Exploring The Google Penalty Box
Pick a number between 6 and 950 and you’ll likely find evidence, or at least the antecedent number, for a Google ranking penalty. Webmasters and SEOers are in general agreement Google penalizes, and have dubbed them according to their numeric reprimand: -6, -30, -60, -950, and so on. Google inadvertently in cases has acknowledged such penalties exist, but has yet to present any hard and fast rules.
Maybe it’s getting to be time they do so. The days of one reverse-deciphering the algorithm seem long gone – the best at Yahoo and MSN don’t seem to have done it in all this time – as are the days when Google could be easily gamed with mere keywords and links. At this point, what’s the harm in letting webmasters know exactly why their sites incur penalties, giving them ways to atone, and taking away their wild speculations?
Then again, what would they blog about?
Google is in an enviable position. First, they don’t have to tell webmasters squat as long as they’re clamoring and clawing each other just to get listed there. Secondly, Google only loses if searchers take off, not search engine optimizers. But it seems they could eliminate some headaches by being more forthcoming about how not to incur the rankings wrath.
Not that they don’t fire warning shots. Last fall, much like how the Boston Massacre was conducted, Google felled a few as a warning to others to abandon the hope of paid link schemes. The speculation about minus-whatever penalties suggest the gradual increase in ranking penalties are similar warnings.
The leading theory is that these penalties are enacted by humans, not algorithms. If so, Google should think about being more forthcoming about their reasoning. We know that penalties are not exclusively enforced by humans. Last December a glitch in the system caused many to see their rankings drop by six places. Google acknowledged the –6 penalty as an error.
Recently the –60 penalty has been the focus, not just because the number of webmasters reporting drops in that range, but also because Googlers sort of back-alley nodding the penalty in certain forums.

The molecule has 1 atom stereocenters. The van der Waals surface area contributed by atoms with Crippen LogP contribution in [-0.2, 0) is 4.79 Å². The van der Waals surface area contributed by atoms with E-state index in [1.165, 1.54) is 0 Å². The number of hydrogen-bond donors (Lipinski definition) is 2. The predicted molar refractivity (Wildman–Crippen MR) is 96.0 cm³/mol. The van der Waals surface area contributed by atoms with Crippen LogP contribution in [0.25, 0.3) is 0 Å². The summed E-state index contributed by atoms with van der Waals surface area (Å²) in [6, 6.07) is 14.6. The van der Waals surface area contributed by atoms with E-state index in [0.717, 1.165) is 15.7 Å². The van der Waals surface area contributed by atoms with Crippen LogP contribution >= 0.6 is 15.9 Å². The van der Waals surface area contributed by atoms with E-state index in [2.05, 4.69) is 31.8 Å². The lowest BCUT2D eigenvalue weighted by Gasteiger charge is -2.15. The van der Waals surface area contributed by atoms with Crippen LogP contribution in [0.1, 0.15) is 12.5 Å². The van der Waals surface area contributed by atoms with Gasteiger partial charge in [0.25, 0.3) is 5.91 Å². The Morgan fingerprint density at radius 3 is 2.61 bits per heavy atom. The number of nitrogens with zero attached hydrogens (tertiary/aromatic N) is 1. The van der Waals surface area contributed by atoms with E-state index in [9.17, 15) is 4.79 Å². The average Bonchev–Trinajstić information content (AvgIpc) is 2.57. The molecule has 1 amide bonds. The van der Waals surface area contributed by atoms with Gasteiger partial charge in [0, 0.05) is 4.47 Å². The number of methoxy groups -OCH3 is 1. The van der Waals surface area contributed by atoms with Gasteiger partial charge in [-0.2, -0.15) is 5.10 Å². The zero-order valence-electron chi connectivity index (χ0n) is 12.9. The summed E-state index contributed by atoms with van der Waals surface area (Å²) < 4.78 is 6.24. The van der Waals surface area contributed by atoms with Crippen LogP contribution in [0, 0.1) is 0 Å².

In a Google Groups thread, Swiss Googler John Mueller replies to the pining post of one who took a –60 penalty. While this penalty and others had been explained away by webmasters as having to do with bad linking practices, this one had more to do with the template used, and the hidden content/links popping up in the code.
I’m still seeing templates being distributed with them; not only that, the links are disguised in a way that the average webmaster cannot find them.
Personally, I think having footer links are fine if they are relevant to the site or template and nofollow’ed. However, hiding them in this style is – in my opinion – not ok at all. Just this week I helped a friend with his template: it had a block of code similar to this in it. It turned out that not only was it hiding links, it was also spreading malware. It really upsets me to find code like this in a template: it shows that whoever made the template not only knew the contents were not ok, but also wanted to prevent the user from finding or editing it.
We learn a few things from that statement: 1.) Be careful with your templates; 2.) Footer links should be nofollow links; 3.) There is a bit of manual interpretation when it comes to ranking. Barry Schwartz says it also means Google admits a –60 penalty exists.
Mueller suggested the webmaster clean up the code and submit a reconsideration request. Others suggested, under their breaths, that Google stop dictating every last detail of their sites.
A –30 speculator mentioned the use of a similar footer as well as buying some links, which he doesn’t think helped. Another, who got hit with a 950 rank-busting, declares no black hat tactics while admitting non-perfection. It could be that a –950 penalty is the last warning shot before getting booted from the index altogether.
One explanation for getting the –950 penalty was the use of interlinked sites with content that was "too thin" or irrelevant. That has a simple solution, really, and an old one: provide great, valuable content and only link to sites or pages that do the same.
Until we get more clear-cut do’s and don’ts and explanations of penalties, we’ll be free to speculate. If that never happens, here’s what we know:
1. Nofollow links that could be construed as spammy or are bought and sold
2. Be careful with templates, and pay close attention to footers to make sure there’s nothing shady there like hidden content or links
3. Content is still the most important thing
4. Pay attention to the warning shots